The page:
paying by card abroad

What Is A Non-Sterling Transaction Fee?

If you frequently travel abroad, you’ve likely encountered unexpected charges on top of what you paid overseas.

When you make a payment to a business outside of the UK, you’ll often be hit with a ‘Non-Sterling transaction fee’ for paying in another currency.

In this quick guide to Non-Sterling transaction fees, we explain exactly what they are, why they’re charged, and how you can avoid them.
 

What are transaction fees for foreign payments?

A foreign transaction fee, or FX fee, is essentially a charge for having made a card payment in a foreign currency. When you make a payment by card whilst travelling abroad, you’re typically charged a percentage of each transaction you make.

Depending on who your card is with, this charge may be made up through a fee from both the payment processor and the card issuer, and often works out at around 3%.
 
paying by card at pool
 

Why are Non-Sterling fees charged?

It may be frustrating if you only discovered you’d be charged for using your card abroad, after you were charged. However foreign transaction fees are applicable to almost all transactions either abroad or from a foreign company. The fee is said to be charged in order to cover the efforts of the issuing bank for having converted the money.

Whilst the 3% fee might seem marginal in the grand scheme of things, it can start to add up. Particularly for travellers on a budget, foreign transactions fees can be an unexpected and unpleasant additional cost. So, what are they charged for?
 

Paying overseas by credit or debit card

Unless you’ve used a FX free travel card, you’ll be charged a foreign transaction fee on each purchase you make using your debit or credit card.
 

Buying goods online from abroad

Even if you haven’t gone away, you could still find this fee on your bank statement. FX fees can apply when purchasing goods online that are located outside of the UK.

If you notice a charge listed on your statement as “NON-STG PURCH FEE” or “NON STG TRANS FEE”, there’s no need to panic. There probably isn’t anything wrong with your online payment security. It’s very likely that you’ve just bought from a company abroad without realising, and your transaction has been subject to the FX fee.
 

Buying digital products

It would be easy to think otherwise, but FX fees can even apply when purchasing digital products. Whether you’re purchasing online games or running a business that uses services from a foreign company, you’re likely to be subject to Non-Sterling purchase charges.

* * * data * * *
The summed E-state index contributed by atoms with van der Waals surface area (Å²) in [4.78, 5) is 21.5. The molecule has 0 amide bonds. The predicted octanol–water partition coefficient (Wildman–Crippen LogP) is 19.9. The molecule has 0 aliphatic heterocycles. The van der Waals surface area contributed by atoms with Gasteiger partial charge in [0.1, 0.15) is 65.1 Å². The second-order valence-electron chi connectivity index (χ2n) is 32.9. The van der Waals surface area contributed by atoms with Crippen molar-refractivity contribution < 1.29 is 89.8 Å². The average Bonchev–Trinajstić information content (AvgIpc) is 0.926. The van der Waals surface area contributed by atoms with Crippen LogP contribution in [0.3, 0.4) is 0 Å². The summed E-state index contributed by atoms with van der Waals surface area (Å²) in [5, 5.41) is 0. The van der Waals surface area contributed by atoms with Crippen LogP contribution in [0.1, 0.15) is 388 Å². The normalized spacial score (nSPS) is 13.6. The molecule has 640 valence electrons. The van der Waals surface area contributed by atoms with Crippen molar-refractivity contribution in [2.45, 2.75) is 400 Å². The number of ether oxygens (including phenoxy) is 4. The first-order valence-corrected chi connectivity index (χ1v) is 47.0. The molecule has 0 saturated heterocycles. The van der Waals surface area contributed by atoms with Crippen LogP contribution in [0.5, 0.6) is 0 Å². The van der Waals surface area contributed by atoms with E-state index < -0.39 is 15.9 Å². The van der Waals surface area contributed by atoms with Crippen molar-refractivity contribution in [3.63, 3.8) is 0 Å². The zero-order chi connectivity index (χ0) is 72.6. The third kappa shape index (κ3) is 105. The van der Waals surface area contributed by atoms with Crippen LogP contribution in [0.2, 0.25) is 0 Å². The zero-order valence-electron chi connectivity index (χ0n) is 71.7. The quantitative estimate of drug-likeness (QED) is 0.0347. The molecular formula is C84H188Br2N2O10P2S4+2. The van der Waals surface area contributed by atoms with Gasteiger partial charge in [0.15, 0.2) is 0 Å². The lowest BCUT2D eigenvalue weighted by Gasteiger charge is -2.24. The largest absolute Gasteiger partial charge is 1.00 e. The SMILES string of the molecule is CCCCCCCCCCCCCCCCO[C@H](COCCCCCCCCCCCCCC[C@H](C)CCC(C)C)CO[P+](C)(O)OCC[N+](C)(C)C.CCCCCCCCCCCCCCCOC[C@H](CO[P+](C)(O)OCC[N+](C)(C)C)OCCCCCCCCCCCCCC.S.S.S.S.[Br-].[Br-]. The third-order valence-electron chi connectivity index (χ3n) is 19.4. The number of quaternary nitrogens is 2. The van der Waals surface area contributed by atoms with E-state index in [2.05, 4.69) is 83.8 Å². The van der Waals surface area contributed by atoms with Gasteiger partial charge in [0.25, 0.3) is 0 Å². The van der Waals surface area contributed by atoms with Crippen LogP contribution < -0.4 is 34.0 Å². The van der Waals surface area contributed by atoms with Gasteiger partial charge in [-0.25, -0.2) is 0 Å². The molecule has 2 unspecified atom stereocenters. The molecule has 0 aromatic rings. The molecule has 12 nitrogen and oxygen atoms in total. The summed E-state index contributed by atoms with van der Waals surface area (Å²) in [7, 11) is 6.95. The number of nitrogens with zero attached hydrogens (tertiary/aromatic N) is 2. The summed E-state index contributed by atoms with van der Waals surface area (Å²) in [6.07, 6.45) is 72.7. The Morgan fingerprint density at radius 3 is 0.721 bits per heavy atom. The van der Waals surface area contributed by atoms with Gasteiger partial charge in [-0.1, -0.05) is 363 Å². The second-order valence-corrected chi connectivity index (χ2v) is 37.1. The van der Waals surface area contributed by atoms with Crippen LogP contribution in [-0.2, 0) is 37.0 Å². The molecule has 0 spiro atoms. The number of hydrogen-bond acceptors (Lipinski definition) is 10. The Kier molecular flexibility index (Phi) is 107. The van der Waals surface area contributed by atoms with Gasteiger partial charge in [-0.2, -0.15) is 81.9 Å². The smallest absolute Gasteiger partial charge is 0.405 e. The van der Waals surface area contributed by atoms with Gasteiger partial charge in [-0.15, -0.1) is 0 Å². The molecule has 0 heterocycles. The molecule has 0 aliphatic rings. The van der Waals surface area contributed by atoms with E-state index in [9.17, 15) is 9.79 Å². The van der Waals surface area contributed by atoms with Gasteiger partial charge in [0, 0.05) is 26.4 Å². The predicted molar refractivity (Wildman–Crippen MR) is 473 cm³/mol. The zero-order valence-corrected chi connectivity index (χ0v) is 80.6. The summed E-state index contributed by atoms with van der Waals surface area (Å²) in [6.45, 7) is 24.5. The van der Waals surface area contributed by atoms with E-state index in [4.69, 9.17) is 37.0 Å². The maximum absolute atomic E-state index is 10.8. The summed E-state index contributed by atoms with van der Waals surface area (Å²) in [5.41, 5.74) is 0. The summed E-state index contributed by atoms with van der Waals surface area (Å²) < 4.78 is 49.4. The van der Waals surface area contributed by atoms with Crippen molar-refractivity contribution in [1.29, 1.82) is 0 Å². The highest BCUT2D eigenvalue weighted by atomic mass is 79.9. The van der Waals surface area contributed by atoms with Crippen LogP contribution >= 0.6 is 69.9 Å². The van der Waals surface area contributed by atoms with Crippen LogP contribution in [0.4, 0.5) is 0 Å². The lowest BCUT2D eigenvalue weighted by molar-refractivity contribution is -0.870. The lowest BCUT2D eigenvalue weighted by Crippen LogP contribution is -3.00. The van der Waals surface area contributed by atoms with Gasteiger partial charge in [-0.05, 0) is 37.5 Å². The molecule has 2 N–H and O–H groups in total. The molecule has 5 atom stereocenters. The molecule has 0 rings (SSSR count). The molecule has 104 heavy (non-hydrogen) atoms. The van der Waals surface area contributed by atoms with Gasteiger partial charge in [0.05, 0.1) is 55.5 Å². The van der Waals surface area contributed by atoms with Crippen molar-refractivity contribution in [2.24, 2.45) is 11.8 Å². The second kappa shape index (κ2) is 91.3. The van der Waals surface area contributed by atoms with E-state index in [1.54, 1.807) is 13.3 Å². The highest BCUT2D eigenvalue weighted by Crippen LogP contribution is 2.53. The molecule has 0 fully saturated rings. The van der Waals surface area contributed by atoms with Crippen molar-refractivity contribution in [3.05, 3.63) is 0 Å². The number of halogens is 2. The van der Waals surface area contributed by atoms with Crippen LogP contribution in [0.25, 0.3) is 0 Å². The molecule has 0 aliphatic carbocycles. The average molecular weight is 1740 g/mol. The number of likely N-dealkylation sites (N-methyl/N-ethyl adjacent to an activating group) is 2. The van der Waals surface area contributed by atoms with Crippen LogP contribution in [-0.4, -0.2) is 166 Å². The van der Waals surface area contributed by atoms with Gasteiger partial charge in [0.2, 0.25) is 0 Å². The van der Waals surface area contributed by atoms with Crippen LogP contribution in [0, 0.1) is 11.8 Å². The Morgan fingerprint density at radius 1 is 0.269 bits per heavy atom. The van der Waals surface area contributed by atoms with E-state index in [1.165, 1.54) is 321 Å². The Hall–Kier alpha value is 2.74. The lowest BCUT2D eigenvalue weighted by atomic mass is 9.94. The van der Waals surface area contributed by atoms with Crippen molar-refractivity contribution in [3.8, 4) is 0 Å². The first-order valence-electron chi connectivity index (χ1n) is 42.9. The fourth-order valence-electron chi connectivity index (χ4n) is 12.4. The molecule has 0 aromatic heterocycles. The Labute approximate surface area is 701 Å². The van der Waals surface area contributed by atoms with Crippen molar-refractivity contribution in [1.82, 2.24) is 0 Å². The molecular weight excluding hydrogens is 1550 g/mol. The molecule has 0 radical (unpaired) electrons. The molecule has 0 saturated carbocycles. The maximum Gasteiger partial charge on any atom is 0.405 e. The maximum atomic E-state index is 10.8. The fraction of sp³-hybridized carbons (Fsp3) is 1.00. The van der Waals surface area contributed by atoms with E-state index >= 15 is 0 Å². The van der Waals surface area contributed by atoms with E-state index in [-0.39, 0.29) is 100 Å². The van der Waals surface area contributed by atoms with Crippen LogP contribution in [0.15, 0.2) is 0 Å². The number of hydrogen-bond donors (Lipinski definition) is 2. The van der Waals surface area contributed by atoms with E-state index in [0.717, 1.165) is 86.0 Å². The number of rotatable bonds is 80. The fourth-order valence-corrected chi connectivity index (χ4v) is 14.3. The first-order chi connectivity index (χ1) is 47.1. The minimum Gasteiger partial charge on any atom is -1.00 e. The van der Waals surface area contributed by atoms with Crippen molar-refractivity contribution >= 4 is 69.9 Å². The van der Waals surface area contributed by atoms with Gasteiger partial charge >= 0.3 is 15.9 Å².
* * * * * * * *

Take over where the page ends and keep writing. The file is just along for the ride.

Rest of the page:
looking at statement with Non-Sterling transaction fees
 

How to avoid foreign transaction fees

Nobody likes to pay extra, particularly if you’re on holiday or trying to save costs when running a business. So, what are the best ways to avoid foreign transaction fees?
 

Using a charge free card

Debit and credit card fees that don’t charge foreign transaction fees are the simplest way to get around paying extra. These have risen fairly substantially in popularity, and you can choose between cards from companies like TransferWise, Monzo, and more. Alternatively, you can enquire with your existing bank whether they have a FX free travel card.
 

Using cash

If you’re using cash then there’s no need to worry about any additional costs appearing. However, some fees may still apply if you choose to withdraw money from an ATM abroad. You could be charged a rate for using the ATM or a conversion fee, and you might get a poor exchange rate.
 

Paying in the local currency

If you’re paying by card in a shop or restaurant, you may be asked whether you want to pay in pounds or local currency. Though it might feel safer to opt for pounds, this means the retailer or business carries out the currency conversion. You’ll often then be left paying a poorer rate than expected.

When you’re using an overseas travel card, or FX free card, it’s always best to pay in the local currency. This way your card will do the exchange for you.
 

Be wary of debit card spending fees

On top of the Non-Sterling transaction fee, some debit cards charge you a fee just for spending abroad. These usually vary between £0.50-£1.50, and can result in significant extra costs if you’re frequently making purchases. If you’re planning to use your debit card abroad, ask your bank what fees you’ll be charged.
 

Conclusion

If you’re planning a trip abroad, it’s always best to be prepared and have a plan of how you want to spend. Do your research and find out your bank’s foreign transaction fees, or apply for a travel card to avoid the hassle.

When buying products for yourself or your company, it’s worth looking into any products you’re purchasing. If the company is located overseas, you should be aware you may pay foreign currency fees.

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